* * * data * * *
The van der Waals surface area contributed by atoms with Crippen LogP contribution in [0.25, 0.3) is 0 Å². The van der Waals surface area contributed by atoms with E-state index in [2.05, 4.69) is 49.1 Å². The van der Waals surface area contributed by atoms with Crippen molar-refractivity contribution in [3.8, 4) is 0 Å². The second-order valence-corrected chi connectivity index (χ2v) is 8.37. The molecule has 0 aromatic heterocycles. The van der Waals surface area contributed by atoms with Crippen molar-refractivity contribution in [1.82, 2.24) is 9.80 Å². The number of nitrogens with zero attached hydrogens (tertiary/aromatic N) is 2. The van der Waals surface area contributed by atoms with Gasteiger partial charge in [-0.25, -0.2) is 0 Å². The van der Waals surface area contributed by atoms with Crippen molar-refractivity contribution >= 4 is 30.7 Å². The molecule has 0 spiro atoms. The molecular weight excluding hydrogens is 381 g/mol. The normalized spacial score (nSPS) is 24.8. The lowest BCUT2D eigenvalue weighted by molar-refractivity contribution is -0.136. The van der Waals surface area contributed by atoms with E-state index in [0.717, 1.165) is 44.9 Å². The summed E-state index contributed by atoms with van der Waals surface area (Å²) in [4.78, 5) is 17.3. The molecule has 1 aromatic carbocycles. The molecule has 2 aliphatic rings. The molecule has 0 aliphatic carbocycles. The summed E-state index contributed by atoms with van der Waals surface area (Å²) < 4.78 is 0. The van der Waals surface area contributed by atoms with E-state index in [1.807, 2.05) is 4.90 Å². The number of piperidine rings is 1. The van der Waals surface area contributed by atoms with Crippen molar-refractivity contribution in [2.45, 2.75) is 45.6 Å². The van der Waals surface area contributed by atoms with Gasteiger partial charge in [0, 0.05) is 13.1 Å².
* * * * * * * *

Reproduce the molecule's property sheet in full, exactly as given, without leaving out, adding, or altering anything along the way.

The van der Waals surface area contributed by atoms with Crippen LogP contribution in [0.25, 0.3) is 0 Å². The van der Waals surface area contributed by atoms with E-state index in [2.05, 4.69) is 49.1 Å². The van der Waals surface area contributed by atoms with Crippen molar-refractivity contribution in [3.8, 4) is 0 Å². The second-order valence-corrected chi connectivity index (χ2v) is 8.37. The molecule has 0 aromatic heterocycles. The van der Waals surface area contributed by atoms with Crippen molar-refractivity contribution in [1.82, 2.24) is 9.80 Å². The number of nitrogens with zero attached hydrogens (tertiary/aromatic N) is 2. The van der Waals surface area contributed by atoms with Gasteiger partial charge in [-0.25, -0.2) is 0 Å². The van der Waals surface area contributed by atoms with Crippen molar-refractivity contribution >= 4 is 30.7 Å². The molecule has 0 spiro atoms. The molecular weight excluding hydrogens is 381 g/mol. The normalized spacial score (nSPS) is 24.8. The lowest BCUT2D eigenvalue weighted by molar-refractivity contribution is -0.136. The van der Waals surface area contributed by atoms with E-state index in [0.717, 1.165) is 44.9 Å². The summed E-state index contributed by atoms with van der Waals surface area (Å²) in [4.78, 5) is 17.3. The molecule has 1 aromatic carbocycles. The molecule has 2 aliphatic rings. The molecule has 0 aliphatic carbocycles. The summed E-state index contributed by atoms with van der Waals surface area (Å²) < 4.78 is 0. The van der Waals surface area contributed by atoms with E-state index in [1.807, 2.05) is 4.90 Å². The number of piperidine rings is 1. The van der Waals surface area contributed by atoms with Crippen molar-refractivity contribution in [2.45, 2.75) is 45.6 Å². The van der Waals surface area contributed by atoms with Gasteiger partial charge in [0, 0.05) is 13.1 Å².